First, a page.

THE weekly sense of deja vu - playing well and losing - has left Richmond with only one win from five attempts and prompted coach Damien Hardwick to declare the season starts now for his side.
The Tigers again were forced to swallow the bitter pill of the close, but gallant, loss after falling short to undefeated West Coast by 10 points yesterday, the same margin by which they lost to Geelong last week.
Having endured a taxing opening to the year playing four more-highly credentialed sides - Carlton, Collingwood, Geelong and West Coast - and having fallen short in all four, Hardwick said the time to start making ground on the opposition started now.
''Once again we are close but we are not quite there,'' he said.
''It's been a step forward no doubt. They are a bloody good side West Coast; they are undefeated and a chance to win the whole thing.
''Geelong no different from last week also.
''So it is a step forward we just have to manufacture the result to get the four points.
''We are one-four, which is not where we want to be. We could possibly have been two-three, three-two, whichever way but the reality is we are one-four,'' Hardwick said.
''Our percentage is still intact so our season really starts now, we have to start gaining some ground on the opposition.
''It was always going to be a tough start - we knew that, we probably won the game that everyone pencilled in for us to win."
Richmond's road ahead is not much easier with games against Port Adelaide - which it should win - followed by Sydney, still undefeated, then Essendon and Hawthorn.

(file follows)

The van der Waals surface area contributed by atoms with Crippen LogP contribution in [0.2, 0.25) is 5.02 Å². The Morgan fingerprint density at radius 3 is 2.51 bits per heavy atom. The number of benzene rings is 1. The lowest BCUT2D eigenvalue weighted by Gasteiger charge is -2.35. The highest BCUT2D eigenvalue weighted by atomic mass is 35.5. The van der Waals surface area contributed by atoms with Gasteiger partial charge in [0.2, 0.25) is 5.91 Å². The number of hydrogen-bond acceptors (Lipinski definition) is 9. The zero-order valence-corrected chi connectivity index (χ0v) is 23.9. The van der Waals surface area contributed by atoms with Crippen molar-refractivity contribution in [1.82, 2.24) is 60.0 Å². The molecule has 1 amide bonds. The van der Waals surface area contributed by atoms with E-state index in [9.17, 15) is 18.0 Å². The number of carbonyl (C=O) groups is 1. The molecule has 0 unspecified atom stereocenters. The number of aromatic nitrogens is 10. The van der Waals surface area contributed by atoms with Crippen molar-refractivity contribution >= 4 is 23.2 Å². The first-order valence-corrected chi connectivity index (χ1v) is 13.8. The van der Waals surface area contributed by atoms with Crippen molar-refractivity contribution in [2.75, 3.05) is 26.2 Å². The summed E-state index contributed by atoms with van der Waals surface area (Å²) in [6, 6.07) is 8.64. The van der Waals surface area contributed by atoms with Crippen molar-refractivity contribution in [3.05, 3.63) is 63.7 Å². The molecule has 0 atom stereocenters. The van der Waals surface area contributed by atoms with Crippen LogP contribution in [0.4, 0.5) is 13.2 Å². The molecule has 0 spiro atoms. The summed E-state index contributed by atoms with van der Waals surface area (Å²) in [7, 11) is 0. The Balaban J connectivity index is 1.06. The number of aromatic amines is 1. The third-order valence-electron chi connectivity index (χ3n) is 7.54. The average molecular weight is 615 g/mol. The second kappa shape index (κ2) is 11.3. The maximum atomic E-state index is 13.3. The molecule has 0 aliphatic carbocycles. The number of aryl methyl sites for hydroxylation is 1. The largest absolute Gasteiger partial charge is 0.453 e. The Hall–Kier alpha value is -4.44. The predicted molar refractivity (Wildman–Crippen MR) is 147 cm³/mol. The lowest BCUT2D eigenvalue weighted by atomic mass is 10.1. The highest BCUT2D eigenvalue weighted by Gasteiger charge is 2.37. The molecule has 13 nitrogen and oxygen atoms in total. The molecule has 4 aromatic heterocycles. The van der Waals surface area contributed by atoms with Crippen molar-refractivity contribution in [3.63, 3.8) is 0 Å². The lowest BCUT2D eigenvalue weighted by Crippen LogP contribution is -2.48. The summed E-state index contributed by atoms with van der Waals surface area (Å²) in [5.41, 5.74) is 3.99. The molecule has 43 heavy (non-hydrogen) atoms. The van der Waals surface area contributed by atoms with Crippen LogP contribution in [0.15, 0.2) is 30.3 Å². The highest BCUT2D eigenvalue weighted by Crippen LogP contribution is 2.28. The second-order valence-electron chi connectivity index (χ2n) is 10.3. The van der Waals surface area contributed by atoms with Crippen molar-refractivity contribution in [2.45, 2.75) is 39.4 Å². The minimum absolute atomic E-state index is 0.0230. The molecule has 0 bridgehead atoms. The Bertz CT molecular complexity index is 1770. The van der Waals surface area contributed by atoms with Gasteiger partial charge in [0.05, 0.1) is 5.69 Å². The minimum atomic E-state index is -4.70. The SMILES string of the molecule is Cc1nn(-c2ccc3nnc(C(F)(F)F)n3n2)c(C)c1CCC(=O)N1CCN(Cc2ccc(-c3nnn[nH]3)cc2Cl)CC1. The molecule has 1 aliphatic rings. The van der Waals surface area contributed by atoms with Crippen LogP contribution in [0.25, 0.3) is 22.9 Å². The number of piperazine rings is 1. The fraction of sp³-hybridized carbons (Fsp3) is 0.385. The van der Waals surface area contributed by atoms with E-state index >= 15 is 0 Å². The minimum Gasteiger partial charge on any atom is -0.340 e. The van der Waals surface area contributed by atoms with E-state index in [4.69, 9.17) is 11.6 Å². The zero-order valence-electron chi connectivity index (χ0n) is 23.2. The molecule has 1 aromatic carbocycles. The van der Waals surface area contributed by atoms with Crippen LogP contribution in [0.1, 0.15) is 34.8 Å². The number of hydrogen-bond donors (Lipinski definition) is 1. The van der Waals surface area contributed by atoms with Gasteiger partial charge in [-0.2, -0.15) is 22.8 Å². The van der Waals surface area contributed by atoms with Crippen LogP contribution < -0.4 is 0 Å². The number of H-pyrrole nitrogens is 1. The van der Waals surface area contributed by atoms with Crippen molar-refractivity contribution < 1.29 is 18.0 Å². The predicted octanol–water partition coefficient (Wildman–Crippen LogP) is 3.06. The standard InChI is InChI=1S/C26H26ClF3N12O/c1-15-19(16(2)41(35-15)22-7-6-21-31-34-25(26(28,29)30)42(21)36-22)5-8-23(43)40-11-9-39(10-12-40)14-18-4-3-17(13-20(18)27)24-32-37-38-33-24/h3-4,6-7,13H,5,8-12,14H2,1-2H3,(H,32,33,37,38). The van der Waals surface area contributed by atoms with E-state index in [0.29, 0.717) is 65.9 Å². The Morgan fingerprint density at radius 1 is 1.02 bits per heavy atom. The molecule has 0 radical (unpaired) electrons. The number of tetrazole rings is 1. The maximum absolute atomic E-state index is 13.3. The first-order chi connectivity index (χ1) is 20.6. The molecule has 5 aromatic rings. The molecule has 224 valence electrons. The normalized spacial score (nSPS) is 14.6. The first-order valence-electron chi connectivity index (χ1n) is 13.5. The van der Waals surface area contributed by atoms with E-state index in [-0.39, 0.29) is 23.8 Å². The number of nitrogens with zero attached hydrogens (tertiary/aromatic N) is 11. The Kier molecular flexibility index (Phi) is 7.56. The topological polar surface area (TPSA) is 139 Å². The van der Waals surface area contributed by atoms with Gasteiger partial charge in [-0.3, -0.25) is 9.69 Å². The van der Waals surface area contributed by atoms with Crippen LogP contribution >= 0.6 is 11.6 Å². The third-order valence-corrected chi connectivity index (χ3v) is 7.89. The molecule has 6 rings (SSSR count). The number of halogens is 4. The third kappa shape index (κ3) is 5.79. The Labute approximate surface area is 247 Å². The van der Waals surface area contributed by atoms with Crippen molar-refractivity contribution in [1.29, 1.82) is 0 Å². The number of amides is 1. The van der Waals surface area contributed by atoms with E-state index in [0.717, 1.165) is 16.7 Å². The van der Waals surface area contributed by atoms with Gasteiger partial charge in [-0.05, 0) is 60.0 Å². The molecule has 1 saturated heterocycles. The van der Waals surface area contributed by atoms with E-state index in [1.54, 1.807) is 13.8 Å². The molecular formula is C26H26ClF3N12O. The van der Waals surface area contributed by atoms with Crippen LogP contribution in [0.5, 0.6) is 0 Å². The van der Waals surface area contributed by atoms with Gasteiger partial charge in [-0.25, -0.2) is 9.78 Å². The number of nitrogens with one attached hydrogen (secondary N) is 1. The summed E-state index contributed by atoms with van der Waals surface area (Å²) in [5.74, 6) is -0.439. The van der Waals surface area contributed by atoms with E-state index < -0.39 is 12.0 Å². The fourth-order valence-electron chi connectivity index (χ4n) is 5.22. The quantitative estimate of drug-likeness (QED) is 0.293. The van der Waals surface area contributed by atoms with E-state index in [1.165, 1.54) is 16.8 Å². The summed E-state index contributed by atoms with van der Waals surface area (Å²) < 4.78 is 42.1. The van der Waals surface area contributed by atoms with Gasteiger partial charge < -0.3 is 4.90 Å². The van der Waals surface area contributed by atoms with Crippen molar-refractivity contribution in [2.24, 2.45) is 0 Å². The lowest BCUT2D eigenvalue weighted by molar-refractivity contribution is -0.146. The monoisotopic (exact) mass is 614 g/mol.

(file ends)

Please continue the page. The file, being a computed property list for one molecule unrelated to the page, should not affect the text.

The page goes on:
''I think this group has come a long way now, where we come into games expecting to win,'' Hardwick said.
''No longer is it 'jeez, we hope to get close'. We expect to win week-in week-out.''
''We are still a very, very young football club, we are a similar age to Melbourne.
''We are making inroads, we just have to get there quicker. We are going to get there but it is going to take a few more frustrating losses like that.''
Richmond was partly the agent of its own misfortune in the last quarter when Robin Nahas gave away a free kick for abusive language and, moments later, Jack Riewoldt attempted a short pass - and turned over the ball - when he could have taken a shot at goal. The ball went straight to the other end where Josh Hill won a free kick in the goal square and restored the Eagles' lead for the final time.
''The Robbie Nahas one was disappointing but to be perfectly honest it is a man's game isn't it. Fair dinkum. I will leave that there," Hardwick said of the period of play. Several players went down behind play, including Riewoldt, who came from the ground vomiting after a clash with Will Schofield in the middle of the ground.
Down-the-ground footage of the incident will be analysed with the suspicion that Schofield struck Riewoldt.
Hardwick, who complained last week that Cotchin was being bear-hugged, smiled when asked about the high number of head-high free kicks for players ducking into tackles in yesterday's game.
''I thought the umpires handled it better today,'' the coach said.
''The umpires are aware of it, there are some techniques there no doubt but the rules are there for us coaches to try and exploit … I still think the umpires are handling that better, we saw that on the Anzac Day clash that guys that lead with the head don't get the free kicks they probably did last week."
West Coast coach John Worsfold admitted his side's leadership around the ball from players such as Matthew Priddis and Daniel Kerr in the last quarter was crucial to the Eagles recovering their lead and holding on to win.